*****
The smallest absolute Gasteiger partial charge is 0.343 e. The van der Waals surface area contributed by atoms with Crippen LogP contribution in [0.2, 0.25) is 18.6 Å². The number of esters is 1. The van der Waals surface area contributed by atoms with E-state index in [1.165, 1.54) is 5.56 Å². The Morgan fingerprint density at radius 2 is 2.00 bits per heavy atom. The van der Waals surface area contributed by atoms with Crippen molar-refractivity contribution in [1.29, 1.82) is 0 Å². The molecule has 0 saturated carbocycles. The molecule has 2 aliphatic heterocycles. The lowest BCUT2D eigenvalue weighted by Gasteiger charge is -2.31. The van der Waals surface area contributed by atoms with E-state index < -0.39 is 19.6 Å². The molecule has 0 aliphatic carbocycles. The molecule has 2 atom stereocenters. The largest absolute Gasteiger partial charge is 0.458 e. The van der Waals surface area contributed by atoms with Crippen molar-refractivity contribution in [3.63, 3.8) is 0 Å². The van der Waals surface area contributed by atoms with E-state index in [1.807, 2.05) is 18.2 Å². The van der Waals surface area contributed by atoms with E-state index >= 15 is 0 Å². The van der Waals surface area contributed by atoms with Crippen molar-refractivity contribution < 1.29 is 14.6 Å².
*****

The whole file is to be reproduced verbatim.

The smallest absolute Gasteiger partial charge is 0.343 e. The van der Waals surface area contributed by atoms with Crippen LogP contribution in [0.2, 0.25) is 18.6 Å². The number of esters is 1. The van der Waals surface area contributed by atoms with E-state index in [1.165, 1.54) is 5.56 Å². The Morgan fingerprint density at radius 2 is 2.00 bits per heavy atom. The van der Waals surface area contributed by atoms with Crippen molar-refractivity contribution in [1.29, 1.82) is 0 Å². The molecule has 0 saturated carbocycles. The molecule has 2 aliphatic heterocycles. The lowest BCUT2D eigenvalue weighted by Gasteiger charge is -2.31. The van der Waals surface area contributed by atoms with E-state index < -0.39 is 19.6 Å². The molecule has 0 aliphatic carbocycles. The molecule has 2 atom stereocenters. The largest absolute Gasteiger partial charge is 0.458 e. The van der Waals surface area contributed by atoms with Crippen molar-refractivity contribution in [3.63, 3.8) is 0 Å². The van der Waals surface area contributed by atoms with E-state index in [1.807, 2.05) is 18.2 Å². The van der Waals surface area contributed by atoms with E-state index >= 15 is 0 Å². The van der Waals surface area contributed by atoms with Crippen molar-refractivity contribution < 1.29 is 14.6 Å².